JAMES DOUGLAS OGILBY (1853-1925), who espoused, in 1884, Mary Jane Jameson (d 1894) at Donagheady parish church, County Tyrone, though the marriage was without issue.

ALTINAGHREE CASTLE, near Donemana, County Tyrone, is a Victorian mansion built by William Ogilby ca 1860, though abandoned about thirty years later.

Despite its short existence, nevertheless, it was associated with two significant figures in natural history, and survives in the folk memory of the locality.

A house first appears on the location about 1853, captioned ‘Liscloon House’.

By the third edition, this has been replaced by a different structure, captioned ‘Altinaghree Castle’, surrounded by a wall.

‘Liscloon Cottages’ and a ‘Lodge’ are also shown nearby.

On the fourth edition the castle is shown in ruins.

Aidan Devlin has produced an interesting video clip of the mansion (above).

Buildings listed include stables, a garden house, stables, granary, cow house, steaming house and piggery.

In 1861, Annual Revisions note, ‘This house is throwing down. Mr Ogilby is building a very fine new house, value when completed’.

William Ogilby married Adelaide Charlotte Douglas, daughter of the Rev Charles Douglas of Earls Gift in 1851.

He died in 1873, not long after completing Altinaghree Castle, when it then passed to his son Claude William Leslie Ogilby who is listed as the occupier in 1876.

Claude also married a Douglas, Bessie Henrietta, daughter of Captain William Grant Douglas, in 1875.

However, from 1888, when the house is listed as ‘vacant’ and leased from the Trustees of Claude W Ogilby, the building deteriorates and decreases in value.

In 1889, when the house is first described as a castle.

In 1892 it was described as ‘dilapidated’ and the value is reduced to £5.

Samuel Eaton becomes the lessor in 1905.

A note of 1909 reads, ‘floors and windows gone, a ruin’; and in 1910 it is deleted from the record altogether, although the gate lodge continues to be occupied.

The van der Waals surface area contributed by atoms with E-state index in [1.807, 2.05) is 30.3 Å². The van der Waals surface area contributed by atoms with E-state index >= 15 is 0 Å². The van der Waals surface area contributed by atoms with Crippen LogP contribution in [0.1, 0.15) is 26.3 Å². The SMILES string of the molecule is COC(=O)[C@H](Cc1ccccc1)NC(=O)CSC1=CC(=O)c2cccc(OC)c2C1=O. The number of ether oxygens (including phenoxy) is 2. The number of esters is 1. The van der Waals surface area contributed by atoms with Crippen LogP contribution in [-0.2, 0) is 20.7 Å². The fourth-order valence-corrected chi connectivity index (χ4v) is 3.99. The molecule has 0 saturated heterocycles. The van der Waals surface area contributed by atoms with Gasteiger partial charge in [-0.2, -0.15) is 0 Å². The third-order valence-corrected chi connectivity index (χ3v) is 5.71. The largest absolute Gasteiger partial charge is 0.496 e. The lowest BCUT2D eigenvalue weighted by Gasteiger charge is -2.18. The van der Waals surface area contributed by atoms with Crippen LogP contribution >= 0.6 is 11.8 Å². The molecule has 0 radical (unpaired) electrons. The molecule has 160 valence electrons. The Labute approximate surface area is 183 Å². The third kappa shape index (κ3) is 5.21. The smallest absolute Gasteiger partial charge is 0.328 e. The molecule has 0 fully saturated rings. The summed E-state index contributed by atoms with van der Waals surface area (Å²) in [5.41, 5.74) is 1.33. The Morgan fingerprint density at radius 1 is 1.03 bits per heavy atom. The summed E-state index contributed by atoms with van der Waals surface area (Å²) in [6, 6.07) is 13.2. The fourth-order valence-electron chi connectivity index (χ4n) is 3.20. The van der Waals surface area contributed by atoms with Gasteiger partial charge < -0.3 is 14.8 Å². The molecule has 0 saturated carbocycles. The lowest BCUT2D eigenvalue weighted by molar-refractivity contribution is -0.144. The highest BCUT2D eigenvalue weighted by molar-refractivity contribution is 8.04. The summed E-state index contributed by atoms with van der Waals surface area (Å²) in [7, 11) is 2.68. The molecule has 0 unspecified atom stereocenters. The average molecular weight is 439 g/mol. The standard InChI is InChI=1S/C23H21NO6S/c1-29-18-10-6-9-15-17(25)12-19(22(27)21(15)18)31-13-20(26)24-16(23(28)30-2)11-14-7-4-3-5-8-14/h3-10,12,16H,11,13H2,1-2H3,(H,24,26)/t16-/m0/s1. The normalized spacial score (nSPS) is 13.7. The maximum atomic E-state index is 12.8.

The Strabane Weekly News of 4th January, 1975, reports on some of the local stories surrounding the castle, which was built entirely of cut stone and surrounded by a wall of the same type.

The stones were brought by horse and cart from Dungiven, County Londonderry.

Stonecutters from the Barons Court Estate were employed at the castle.

Masons were paid one shilling per day, and labourers, 10d.

According to the Natural Stone Database, the stones used are local Dalriadan schist and Barony Glen sandstone.

When finished, its banqueting room was said to be unequalled throughout the county.

Ogilby was known locally simply as a successful farmer and proprietor who entertained on a lavish scale, bringing in cooks from Belfast and Dublin for his banquets, although it is not clear whether it is the older or the younger Ogilby that is remembered in this way.

The Ogilby’s second son, James, is remembered locally as falling in love with a factory girl that he met when returning from a hunt meeting at Donemana.

Folklore has it that, following his family’s opposition to their marriage, James vanished from the area in 1875.

He returned, however, seven years later, in 1882, to marry his sweetheart who had waited for him.

The older son, Claude, died at the early age of 43, but apparently left the house six years before his death.

The fact that his affairs were in the hands of trustees suggests that he was bankrupt.

A contemporary newspaper article implies that the upkeep of a large castle had perhaps proved overwhelming, following Gladstone’s land reforms.

Hugh Dixon writes that the castle
Would have been regarded as wildly unfashionable by many contemporaries. 
It looks more like the sort of castellated factory which Pugin derides than the naturally planned, colourfully designed country houses then in vogue under Ruskin’s influence. 
It is no surprise to me that it had a very short active life – dinner at 3pm was definitely a very late hangover from Georgian times.

Jeremy Williams writes that
The architect responsible is unrecorded, but there are many parallels with the Londonderry Apprentice Boys’ Hall of 1873 by J. G. Ferguson before bomb damage—the same segmental mullioned windows and shallow oriels, Ferguson is more admired today for his industrial architecture, and, despite its appellation, Altnachree is more castellated mill than castle.
The Victorian mansion was referred to as a "castle" for the first time in 1872, a year before Claud William Ogilvy’s inheritance at the age of twenty-three.

Entered through a porte-cochere on the side along the axis of the central corridor, with the three main rooms strung out along the garden front.

Main staircase set into triple-arched composition, but taking up the minimum of space, all like an office block.

Four-storey towers in the centre of each front; three floors elsewhere.

Today only a shell survives in a denuded park.

The mansion was said to be splendidly appointed and had a banqueting room.

It is constructed from cut stone.